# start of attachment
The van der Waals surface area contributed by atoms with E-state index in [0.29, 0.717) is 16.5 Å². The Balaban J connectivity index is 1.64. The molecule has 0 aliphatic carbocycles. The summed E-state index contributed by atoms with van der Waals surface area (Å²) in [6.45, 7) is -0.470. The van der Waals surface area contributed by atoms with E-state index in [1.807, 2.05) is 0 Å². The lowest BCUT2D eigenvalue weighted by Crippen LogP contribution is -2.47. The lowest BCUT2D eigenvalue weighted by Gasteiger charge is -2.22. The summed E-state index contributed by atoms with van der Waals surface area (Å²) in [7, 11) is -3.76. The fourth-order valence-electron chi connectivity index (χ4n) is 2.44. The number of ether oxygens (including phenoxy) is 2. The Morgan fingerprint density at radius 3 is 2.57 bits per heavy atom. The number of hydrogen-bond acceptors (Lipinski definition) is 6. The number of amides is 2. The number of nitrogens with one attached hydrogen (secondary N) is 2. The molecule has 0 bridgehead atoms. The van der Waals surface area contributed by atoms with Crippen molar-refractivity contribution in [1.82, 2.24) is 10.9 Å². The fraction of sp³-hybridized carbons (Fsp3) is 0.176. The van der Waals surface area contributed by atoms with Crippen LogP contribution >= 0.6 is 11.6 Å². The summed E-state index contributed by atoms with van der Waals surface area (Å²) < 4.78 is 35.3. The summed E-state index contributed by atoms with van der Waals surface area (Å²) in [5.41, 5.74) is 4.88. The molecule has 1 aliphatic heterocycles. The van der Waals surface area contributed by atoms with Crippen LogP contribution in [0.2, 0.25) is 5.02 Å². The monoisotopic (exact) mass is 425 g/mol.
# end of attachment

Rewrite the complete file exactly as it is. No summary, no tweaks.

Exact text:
The van der Waals surface area contributed by atoms with E-state index in [0.29, 0.717) is 16.5 Å². The Balaban J connectivity index is 1.64. The molecule has 0 aliphatic carbocycles. The summed E-state index contributed by atoms with van der Waals surface area (Å²) in [6.45, 7) is -0.470. The van der Waals surface area contributed by atoms with E-state index in [1.807, 2.05) is 0 Å². The lowest BCUT2D eigenvalue weighted by Crippen LogP contribution is -2.47. The lowest BCUT2D eigenvalue weighted by Gasteiger charge is -2.22. The summed E-state index contributed by atoms with van der Waals surface area (Å²) in [7, 11) is -3.76. The fourth-order valence-electron chi connectivity index (χ4n) is 2.44. The number of ether oxygens (including phenoxy) is 2. The Morgan fingerprint density at radius 3 is 2.57 bits per heavy atom. The number of hydrogen-bond acceptors (Lipinski definition) is 6. The number of amides is 2. The number of nitrogens with one attached hydrogen (secondary N) is 2. The molecule has 0 bridgehead atoms. The van der Waals surface area contributed by atoms with Crippen molar-refractivity contribution in [1.82, 2.24) is 10.9 Å². The fraction of sp³-hybridized carbons (Fsp3) is 0.176. The van der Waals surface area contributed by atoms with Crippen LogP contribution >= 0.6 is 11.6 Å². The summed E-state index contributed by atoms with van der Waals surface area (Å²) < 4.78 is 35.3. The summed E-state index contributed by atoms with van der Waals surface area (Å²) in [5.41, 5.74) is 4.88. The molecule has 1 aliphatic heterocycles. The van der Waals surface area contributed by atoms with Crippen LogP contribution in [0.2, 0.25) is 5.02 Å². The monoisotopic (exact) mass is 425 g/mol.